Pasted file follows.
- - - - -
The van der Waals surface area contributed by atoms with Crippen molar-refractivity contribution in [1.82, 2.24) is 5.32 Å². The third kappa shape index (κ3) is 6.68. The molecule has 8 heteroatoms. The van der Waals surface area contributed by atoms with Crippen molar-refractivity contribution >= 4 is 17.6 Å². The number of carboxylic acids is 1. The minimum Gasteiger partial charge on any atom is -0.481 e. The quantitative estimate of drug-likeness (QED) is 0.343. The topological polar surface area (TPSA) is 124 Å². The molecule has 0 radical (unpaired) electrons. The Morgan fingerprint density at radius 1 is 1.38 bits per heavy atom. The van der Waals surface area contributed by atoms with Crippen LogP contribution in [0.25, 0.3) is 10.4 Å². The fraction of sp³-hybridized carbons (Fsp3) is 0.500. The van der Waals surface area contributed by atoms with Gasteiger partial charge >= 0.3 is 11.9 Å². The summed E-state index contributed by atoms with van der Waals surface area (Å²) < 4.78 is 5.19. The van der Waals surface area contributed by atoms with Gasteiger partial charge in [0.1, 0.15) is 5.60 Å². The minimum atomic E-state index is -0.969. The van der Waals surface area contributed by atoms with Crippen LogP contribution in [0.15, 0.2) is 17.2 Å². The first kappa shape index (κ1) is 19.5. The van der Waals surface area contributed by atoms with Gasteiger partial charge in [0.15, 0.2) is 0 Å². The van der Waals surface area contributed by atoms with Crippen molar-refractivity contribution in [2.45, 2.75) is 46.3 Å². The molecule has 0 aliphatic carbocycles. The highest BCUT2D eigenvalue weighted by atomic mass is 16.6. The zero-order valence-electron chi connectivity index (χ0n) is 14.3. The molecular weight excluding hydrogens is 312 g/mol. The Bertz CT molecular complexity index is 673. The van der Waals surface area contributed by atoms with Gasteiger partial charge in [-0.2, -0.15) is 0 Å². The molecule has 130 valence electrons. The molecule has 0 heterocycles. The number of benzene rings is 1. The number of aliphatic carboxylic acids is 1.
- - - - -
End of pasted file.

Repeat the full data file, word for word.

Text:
The van der Waals surface area contributed by atoms with Crippen molar-refractivity contribution in [1.82, 2.24) is 5.32 Å². The third kappa shape index (κ3) is 6.68. The molecule has 8 heteroatoms. The van der Waals surface area contributed by atoms with Crippen molar-refractivity contribution >= 4 is 17.6 Å². The number of carboxylic acids is 1. The minimum Gasteiger partial charge on any atom is -0.481 e. The quantitative estimate of drug-likeness (QED) is 0.343. The topological polar surface area (TPSA) is 124 Å². The molecule has 0 radical (unpaired) electrons. The Morgan fingerprint density at radius 1 is 1.38 bits per heavy atom. The van der Waals surface area contributed by atoms with Crippen LogP contribution in [0.25, 0.3) is 10.4 Å². The fraction of sp³-hybridized carbons (Fsp3) is 0.500. The van der Waals surface area contributed by atoms with Gasteiger partial charge >= 0.3 is 11.9 Å². The summed E-state index contributed by atoms with van der Waals surface area (Å²) < 4.78 is 5.19. The van der Waals surface area contributed by atoms with Gasteiger partial charge in [0.1, 0.15) is 5.60 Å². The minimum atomic E-state index is -0.969. The van der Waals surface area contributed by atoms with Crippen LogP contribution in [0.15, 0.2) is 17.2 Å². The first kappa shape index (κ1) is 19.5. The van der Waals surface area contributed by atoms with Gasteiger partial charge in [0.15, 0.2) is 0 Å². The van der Waals surface area contributed by atoms with Crippen molar-refractivity contribution in [2.45, 2.75) is 46.3 Å². The molecule has 0 aliphatic carbocycles. The highest BCUT2D eigenvalue weighted by atomic mass is 16.6. The zero-order valence-electron chi connectivity index (χ0n) is 14.3. The molecular weight excluding hydrogens is 312 g/mol. The Bertz CT molecular complexity index is 673. The van der Waals surface area contributed by atoms with Gasteiger partial charge in [-0.2, -0.15) is 0 Å². The molecule has 130 valence electrons. The molecule has 0 heterocycles. The number of benzene rings is 1. The number of aliphatic carboxylic acids is 1.